If there were two things I’d like to improve on, they would probably be my patience and my arms.
One would think that living in a big city – where the subway cars are always late or drafty or full of sweaty Cubs fans, or where there’s a 50% chance of your Saturday jog being interrupted by a bridge going up to let a sailboat pass – you’d develop a sort of 5 minute delay that lets these small inconveniences roll right over you.
This has not been the case.
Instead, the stop-and-go afternoon bus commute feels jerkier, the young, blue-smocked charity volunteers begging for your minutes seem more brazen, and the middle-aged men on scooters ride more recklessly as I carefully attempt to make it into the office on my new (maybe ambitiously tall) wedges.
The patience problem is compounded when confronting certain truths, such as the fact that, no matter how many tricep extensions I do on Jillian Michael’s command, Jennifer Aniston shoulders remain an unfortunate fantasy.
Impatience and flimsy arms don’t mix well with most contents in the kitchen.
It’s more unnerving than exhilarating when you can’t carry the pot of boiling pasta all three steps to the colander without a quick vision of burnt thighs and a starchy floor.
And I think we’ve all had the pleasure of baking a cake for the recipe-designated length, only to fail the toothpick test (worse than any high school chemistry quiz)…and fail again after giving it an extra 5, 10, 15 minutes of oven lovin’.
Now, I know I’m not going to wake up any particular morning with beautiful biceps, and the chances of me suddenly staying serene at the clusterf*^# that is the Jewel-Osco deli counter are quite slim. But that doesn’t mean some conditioning isn’t in order.
As Jillian might say, ’tis better to do one Chaturanga push up than none at all. So I’ll keep doing the tricep extensions in a squat position (very feminine). And I’ll practice patience in the grocery store check-out lanes instead, where the cashiers seem to be doing a slightly better job of not unleashing their frustration on my oat-nut bread and Tostitos.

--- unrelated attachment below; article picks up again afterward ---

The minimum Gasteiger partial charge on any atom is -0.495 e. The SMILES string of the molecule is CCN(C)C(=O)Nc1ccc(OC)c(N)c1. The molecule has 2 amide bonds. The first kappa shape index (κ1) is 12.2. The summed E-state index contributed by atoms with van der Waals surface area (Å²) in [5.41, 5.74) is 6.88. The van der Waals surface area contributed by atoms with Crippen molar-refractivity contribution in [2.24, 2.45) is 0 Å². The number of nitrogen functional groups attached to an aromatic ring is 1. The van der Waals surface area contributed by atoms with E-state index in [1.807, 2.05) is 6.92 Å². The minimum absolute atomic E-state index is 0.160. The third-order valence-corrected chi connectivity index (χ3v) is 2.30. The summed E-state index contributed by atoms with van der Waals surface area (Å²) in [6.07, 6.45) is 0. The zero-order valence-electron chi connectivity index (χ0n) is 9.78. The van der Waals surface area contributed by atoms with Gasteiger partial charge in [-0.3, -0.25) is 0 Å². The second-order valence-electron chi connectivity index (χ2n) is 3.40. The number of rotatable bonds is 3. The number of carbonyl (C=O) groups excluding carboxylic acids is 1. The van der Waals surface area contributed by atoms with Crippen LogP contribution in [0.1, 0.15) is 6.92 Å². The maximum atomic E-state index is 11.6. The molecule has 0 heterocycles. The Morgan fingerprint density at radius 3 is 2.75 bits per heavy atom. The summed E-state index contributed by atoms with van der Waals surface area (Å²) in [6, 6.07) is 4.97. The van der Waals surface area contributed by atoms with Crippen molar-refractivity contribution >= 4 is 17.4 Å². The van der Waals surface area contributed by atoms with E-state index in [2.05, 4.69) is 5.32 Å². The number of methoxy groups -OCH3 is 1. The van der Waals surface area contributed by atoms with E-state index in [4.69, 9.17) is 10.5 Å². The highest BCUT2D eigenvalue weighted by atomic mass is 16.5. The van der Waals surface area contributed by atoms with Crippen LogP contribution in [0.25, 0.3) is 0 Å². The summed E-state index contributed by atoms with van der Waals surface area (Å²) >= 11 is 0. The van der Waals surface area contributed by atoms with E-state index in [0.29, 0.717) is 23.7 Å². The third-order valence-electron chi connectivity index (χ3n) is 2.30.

Better yet, I’ll start making risotto more. Because nothing demands equal parts saint-level composure and upper body fortitude quite as much as a pot of creamy, delicate, stubborn rice. Sure, it may bear an eerie resemblance to Pavlov’s dog/bell/drool experiments, but if I have to make bowls of Italian heaven to learn my lessons than I guess that’s something I’ll learn to accept.
1.5 c arborio rice
1/4 c olive oil
1 medium onion (or around 75% of a mondo one), chopped
1/2 tsp minced garlic
1 c dry red or white wine (both work, both are delicious)
6 c chicken stock
3 tbsp cold butter, chopped
1/3 c parmesan cheese
In a large pot, heat the oil until shimmering. Add the onions and garlic, being careful not to burn either. Once the onions are translucent (around 8-10 minutes), add the rice and stir with a wooden spoon until toasted.
In a separate adjacent pot, heat the stock and wine; keep this at a simmer. Add a ladleful of the liquid mixture to the rice, stirring until the rice absorbs almost all of it before adding more.
And now begins your ultimate test of arms and patience.
Add one ladleful of liquid. Stir and stir and stir and stir. Add one more ladleful. Stir stir stir. No sitting; no checking to see what Wolf Blitzer is Tweeting about. Add liquid. Stir. Absorb; repeat.
Relish in this wonderful monotony until the rice seems tender, around 20 minutes or so. Don’t freak out if the rice seems perfectly tender, but you still have liquid left in your stock(pile) pot. It’s fine. Ya done good.
Once it’s ready, remove the rice from the heat and mix in the butter and cheese.
Serve with more cheese and more wine.